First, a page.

pose for the cameras and the new flag of ‘liberated’ Libya now flies from every home in the city.
When we admire the unvarnished natural beauty of the coastline and the sparkling blue sea, one man asks us if we have ever come here before. “You are lucky,” he says, “your first trip is to Free Libya.” It’s the sort of romantic rhetoric that marks the statements of almost everyone in the east of the country. The people are warm, voluble, excitable and almost desperate to talk to foreign journalists. Flash the victory sign at the security check-posts and even armed rebels with guns and ammunition strapped to them, wave back goofily.
The lusty appetite for the international media is very understandable for a society that has remained both controlled and closed for decades. There has never been a free press in Libya and when Colonel Muammar Gaddafi finally gave his go-ahead for a private radio station in 2006, it was to a venture owned by his son.
Inside the courthouse — as officials of the self-appointed ‘interim government’ stamp their authority on our local press cards — they are keen to show us the beginnings of an information revolution in the country. In a crumbling old room, two cameras and a single microphone overlook Benghazi’s version of Cairo’s Tahrir Square. This, they tell us, is where the country’s first independent television channel will soon broadcast from. In the adjoining room the walls are papered with cartoons and banners of Gaddafi. “Go, Gaddafi, your game is over,” says one.
This is the ‘newsroom’ for Libya, an independent newspaper being written and printed on a handful of laptops manned by young volunteers. While I write this column, internet services have been blocked across the city.
But a young computer geek shows off the two-way system that some students created to keep proxy servers and Skype alive as their window to the world. It is their answer to the eccentric three-hour pronouncements by Gaddafi who continues to control the national broadcaster.
What do you dislike most about Gaddafi, I ask them. “He made us feel we are nothing,” says one man, “this is our time now.”
And yet, heady as these images are, Libya is not Egypt.
Years of regimental control by the Gaddafi regime have impaired the proper evolution of a civil society movement. People-power will not be enough to motivate a lasting change in a country where the east and the west have effectively become two separate nations today. Tribes in the east of Libya have historically always been opposed to Colonel Gaddafi. They are now hoping that international pressure will deliver them the same outcome as Tunisia and Egypt.
They are also cynically aware that they have one thing that the rest of the world is very interested in. And that’s oil. In a country that produces 2% of the world’s oil and sits on Africa’s largest known reserves, the opposition’s natural advantage is that 75% of Libya’s oil is in the east. This is why oil installations have become the frontline for the battle over Libya’s future. Through the past week, men still loyal to the Gaddafi regime have unleashed their air-power on oil-rich towns like Brega. The government in Tripoli justifies these attacks by claiming that they are targeted only at ammunition depots being held by the rebels. But eyewitnesses claim a mounting number of civilian casualties in these air strikes. There are also reports that with Libyans in Gaddafi’s air force reluctant to target their own people, the colonel has now drafted mercenaries and foreigners to bomb the protestors. He understands only too well that to control oil in Libya is to control the country.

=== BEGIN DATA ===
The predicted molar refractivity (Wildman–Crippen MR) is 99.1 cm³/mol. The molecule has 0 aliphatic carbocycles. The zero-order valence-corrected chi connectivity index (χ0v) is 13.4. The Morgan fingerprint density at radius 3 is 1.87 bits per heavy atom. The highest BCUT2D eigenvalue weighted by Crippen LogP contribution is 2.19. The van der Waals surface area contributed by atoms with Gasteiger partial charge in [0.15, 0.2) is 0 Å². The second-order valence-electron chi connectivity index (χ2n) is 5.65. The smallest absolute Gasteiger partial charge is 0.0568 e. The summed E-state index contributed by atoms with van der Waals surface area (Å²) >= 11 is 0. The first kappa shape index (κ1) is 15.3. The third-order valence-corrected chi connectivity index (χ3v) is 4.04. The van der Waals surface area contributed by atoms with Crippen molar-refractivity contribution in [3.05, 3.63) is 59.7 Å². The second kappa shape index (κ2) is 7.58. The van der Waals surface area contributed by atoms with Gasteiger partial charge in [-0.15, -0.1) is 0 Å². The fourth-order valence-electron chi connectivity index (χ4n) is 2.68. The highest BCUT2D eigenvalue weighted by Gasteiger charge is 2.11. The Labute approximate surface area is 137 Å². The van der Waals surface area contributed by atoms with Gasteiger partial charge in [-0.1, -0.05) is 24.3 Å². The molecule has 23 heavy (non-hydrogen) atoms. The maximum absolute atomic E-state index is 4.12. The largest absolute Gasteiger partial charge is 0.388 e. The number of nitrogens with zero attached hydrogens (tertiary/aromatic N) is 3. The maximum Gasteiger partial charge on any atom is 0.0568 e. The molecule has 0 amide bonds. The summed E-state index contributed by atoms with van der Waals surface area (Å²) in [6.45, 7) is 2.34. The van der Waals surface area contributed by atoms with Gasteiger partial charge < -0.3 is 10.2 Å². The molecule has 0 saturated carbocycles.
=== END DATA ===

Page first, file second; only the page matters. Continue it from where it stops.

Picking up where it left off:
Realising perhaps that a rag-tag army of soldiers and volunteers will not be able to compete with military choppers that attack them from the skies, at the media centre being run by the ‘revolutionaries’ they are working furiously on new posters to underline the inequity of the battle. ‘Bare chests vs Air attacks’ says one provocatively, graphic in its images of corpses and gore. On the streets, some protestors are even demanding precision strikes against Gaddafi. But the absence of a consensus on imposing a no-fly zone over Libya means that the air-bombings are likely to continue. And behind the façade of the celebrations and the victory signs there is growing apprehension that Gaddafi’s counter-offensive could yet reclaim the east from the rebels.
The opposition is also working furiously on reviving the export of oil from the harbours in the east. But disappointed with what they claim is a tepid response from the international community the people are also cynical about the politics of oil. “Europe may be planning some action,” says one man, talking to us in a now-deserted oil refinery, “but this not because they care about the Libyan people. It’s because they care about our oil.” The West’s investment in Libya, they tell us here is about “petro-dollars,” not principles.
Libya has thrown an open challenge to the world to look beyond its oil. There may be genuine questions and concerns over what sort of country a post-Gaddafi situation could bring. But the people here argue that the possible perils of democracy are no basis for a despot to continue in power. Gaddafi, meanwhile, looks increasingly like a caricature of himself. His marathon, long-winded speeches may even have been funny if they weren’t so tragically real.
(Barkha Dutt is Group Editor, English News, NDTV)
*The views expressed by the author are personal